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  4. ‘Black water’ is the industry description of sewerage Blue. Ignore?

    Ignorant.

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  5. “The water quality of the Tarawera River is greatly improved to what it was in 1961, to the point today when it would be quite feasible to allow the Tarawera River to once again flow into the Matata Lagoon with the removal of the flood gates”.

    Also looks like a railway structure is blocking part of the natural flow. Looking forward to seeing the Greens campaign to remove it….

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  6. “Known locally as ‘The Black Drain’.”

    That’ll be those Kawerau extremists I suppose.

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  7. Some opponents, such as eastern Bay of Plenty tribe Ngati Awa, say the mill has damaged the river for 50 years and needs to be shut.

    Extremists.

    Ignore.

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  8. You damage land by being alive.

    As do Ngati Awa….

    How much damage are we talking about?

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  9. BluePeter

    Fascinating how your basic reaction to any concern raised in frogblog is to rubbish it as the ravings of extremists. Anything which we Greens want to draw attention to and improve on you react to negatively. It must be very important to you to do that or you wouldn’t hang around in this ‘space’ at all.
    I wonder if you’ve ever asked yourself why you do…..maybe a self-appointed watch-dog of extremists?!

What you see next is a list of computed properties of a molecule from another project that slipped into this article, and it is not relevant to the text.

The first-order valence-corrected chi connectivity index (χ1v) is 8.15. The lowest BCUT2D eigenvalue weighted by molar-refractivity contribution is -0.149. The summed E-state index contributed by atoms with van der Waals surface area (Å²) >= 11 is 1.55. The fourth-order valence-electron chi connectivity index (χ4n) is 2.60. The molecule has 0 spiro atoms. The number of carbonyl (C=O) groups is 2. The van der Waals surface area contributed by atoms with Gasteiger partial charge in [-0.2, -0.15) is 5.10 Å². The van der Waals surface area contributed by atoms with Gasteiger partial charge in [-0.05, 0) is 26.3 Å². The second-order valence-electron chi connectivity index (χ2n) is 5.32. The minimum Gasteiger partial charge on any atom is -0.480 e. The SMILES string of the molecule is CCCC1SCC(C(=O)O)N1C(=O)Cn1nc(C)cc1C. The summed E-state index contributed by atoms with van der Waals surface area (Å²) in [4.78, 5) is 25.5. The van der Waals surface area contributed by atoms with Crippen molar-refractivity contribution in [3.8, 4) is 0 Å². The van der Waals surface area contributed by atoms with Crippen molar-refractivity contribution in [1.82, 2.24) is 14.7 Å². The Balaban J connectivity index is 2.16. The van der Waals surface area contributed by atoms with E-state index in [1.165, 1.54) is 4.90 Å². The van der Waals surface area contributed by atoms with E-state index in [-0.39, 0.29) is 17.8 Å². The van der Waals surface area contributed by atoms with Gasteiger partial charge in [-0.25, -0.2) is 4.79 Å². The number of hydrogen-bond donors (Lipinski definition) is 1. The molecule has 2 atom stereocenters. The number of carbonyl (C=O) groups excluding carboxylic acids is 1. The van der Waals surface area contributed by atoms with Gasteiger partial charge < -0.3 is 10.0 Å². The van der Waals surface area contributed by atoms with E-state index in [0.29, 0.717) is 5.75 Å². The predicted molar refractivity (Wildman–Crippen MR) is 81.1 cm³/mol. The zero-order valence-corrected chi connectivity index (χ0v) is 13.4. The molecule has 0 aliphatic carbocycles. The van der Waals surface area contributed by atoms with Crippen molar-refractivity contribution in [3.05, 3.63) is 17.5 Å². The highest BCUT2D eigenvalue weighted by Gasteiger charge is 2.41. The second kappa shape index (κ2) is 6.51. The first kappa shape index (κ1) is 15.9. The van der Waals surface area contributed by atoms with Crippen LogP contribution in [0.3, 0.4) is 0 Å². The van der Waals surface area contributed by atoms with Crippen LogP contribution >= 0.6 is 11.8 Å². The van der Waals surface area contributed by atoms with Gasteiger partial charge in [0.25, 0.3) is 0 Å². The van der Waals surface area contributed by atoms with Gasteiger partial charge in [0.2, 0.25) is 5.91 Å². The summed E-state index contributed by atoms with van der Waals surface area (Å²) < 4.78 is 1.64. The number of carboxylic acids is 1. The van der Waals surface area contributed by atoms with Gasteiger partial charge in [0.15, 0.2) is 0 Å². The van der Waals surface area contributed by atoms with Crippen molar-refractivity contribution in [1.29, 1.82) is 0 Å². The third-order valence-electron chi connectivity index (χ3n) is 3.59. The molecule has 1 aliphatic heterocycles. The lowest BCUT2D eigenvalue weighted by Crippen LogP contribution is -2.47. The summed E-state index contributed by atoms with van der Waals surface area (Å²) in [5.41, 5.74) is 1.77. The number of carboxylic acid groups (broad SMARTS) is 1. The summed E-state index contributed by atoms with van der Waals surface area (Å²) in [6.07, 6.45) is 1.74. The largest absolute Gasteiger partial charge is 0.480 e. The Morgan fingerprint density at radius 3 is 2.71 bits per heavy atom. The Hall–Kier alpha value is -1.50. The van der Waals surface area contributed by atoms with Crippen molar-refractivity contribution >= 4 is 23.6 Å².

Curiously,

    Philip

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  10. Well there is the evedence, a picture paints a thousand words.

    What more evedence does one need?

    Close the bastards (Harvey & Skog etc.) down until they clean up their act!!!!! That is what a responsible government would do.

    But then the environment has not been very high on the priority list of capitalist governments has it? And this government is no exception.

    CAPITALISM IS KILLING THE ENVIRONMENT!!!!!!!!!!!!!!!!!!!!!!!!!!!!!!!!!!!!!!!!!!!!

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  11. The river is called the black drain because it looks black. EBOP have been testing the colour and the dioxin levels, and although dioxin levels have improved since the mill moved away from elemental chlorine, the levels are still well above background levels for NZ rivers. The black colour is also still a concern.

    The “exceptional circumstances” clause reminds me of the logic of previous minister of agriculture Jim Sutton who argued that because no codes of welfare had yet used this provision, it was quite all right for the layer hen code of welfare to claim it and allow battery cages to continue.

    Next time I am caught speeding I wonder whether I can be let off a fine because of “exceptional circumstances”. Not because I am traveling to an emergency but because nobody else has claimed to be.

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  12. phillip – you are fascinated by TrollPeter’s ‘rubbishing’ of the Greens.
    That won’t last. Soon you’ll be irritated, then bored. Beyond boredom comes the temptation to play with the wee troll. There’s no gain in it (he feeds on attention) but as an idle passtime, it’s passable.